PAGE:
As it happened:
More than 150 people were tested at Bendigo Health's walk-in COVID-19 screening clinic on New Year's Day.
Some had no complaints, despite waiting for hours for testing.
"They're doing the best they can... it's got to be done," one couple said.
Others had questions about the arrangements.
"It seems obvious the system's going to be overwhelmed," Jenni Hodgman said.
She and Jon Merlin drove through the night with 11-month old Heidi to make it back before the border closed.
They had been visiting family in New South Wales for Christmas - the first time Heidi had an opportunity to meet some of her relatives interstate.
Mr Merlin said he had been calling around about testing sites earlier in the morning, but found the nearest one to the pair's Tylden home was already at capacity. So they headed to Bendigo.
Bendigo couple Damon and Lynne Cathcart said they had found it challenging getting updates on the situation in Victoria while in New South Wales.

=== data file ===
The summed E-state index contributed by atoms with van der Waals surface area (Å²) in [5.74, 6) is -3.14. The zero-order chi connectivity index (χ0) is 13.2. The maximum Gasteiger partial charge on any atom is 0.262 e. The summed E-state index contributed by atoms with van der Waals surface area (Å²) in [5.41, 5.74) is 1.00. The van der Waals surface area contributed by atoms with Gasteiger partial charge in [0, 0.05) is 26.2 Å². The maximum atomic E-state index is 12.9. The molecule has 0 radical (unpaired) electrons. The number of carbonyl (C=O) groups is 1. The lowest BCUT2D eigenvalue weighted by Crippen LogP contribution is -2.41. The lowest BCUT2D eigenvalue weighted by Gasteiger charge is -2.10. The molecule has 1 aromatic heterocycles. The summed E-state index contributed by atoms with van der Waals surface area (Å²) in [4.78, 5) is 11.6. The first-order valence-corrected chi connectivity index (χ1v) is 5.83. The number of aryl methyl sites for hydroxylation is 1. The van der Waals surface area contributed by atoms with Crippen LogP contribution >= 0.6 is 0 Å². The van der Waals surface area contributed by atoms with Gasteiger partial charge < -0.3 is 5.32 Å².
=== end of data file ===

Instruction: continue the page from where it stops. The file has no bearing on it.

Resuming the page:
They were barely halfway through a holiday when they heard Victoria was closing its border and made their way home.
The queue at the screening clinic was already at the corner of Stewart and Arnold streets when they arrived, circa 11:15am on Friday.
But they persevered. The Cathcarts felt for families with small children who were waiting.
Darren Chambers, Erin Cooper, and Jye and Jazz Chambers also joined the queue for screening when it was at the street corner.
The Kyneton family opted to head to Bendigo for testing. They would otherwise have had to go to Melbourne, as there didn't seem to be an option closer to home.
"It is what it is, we just have to do it," they said.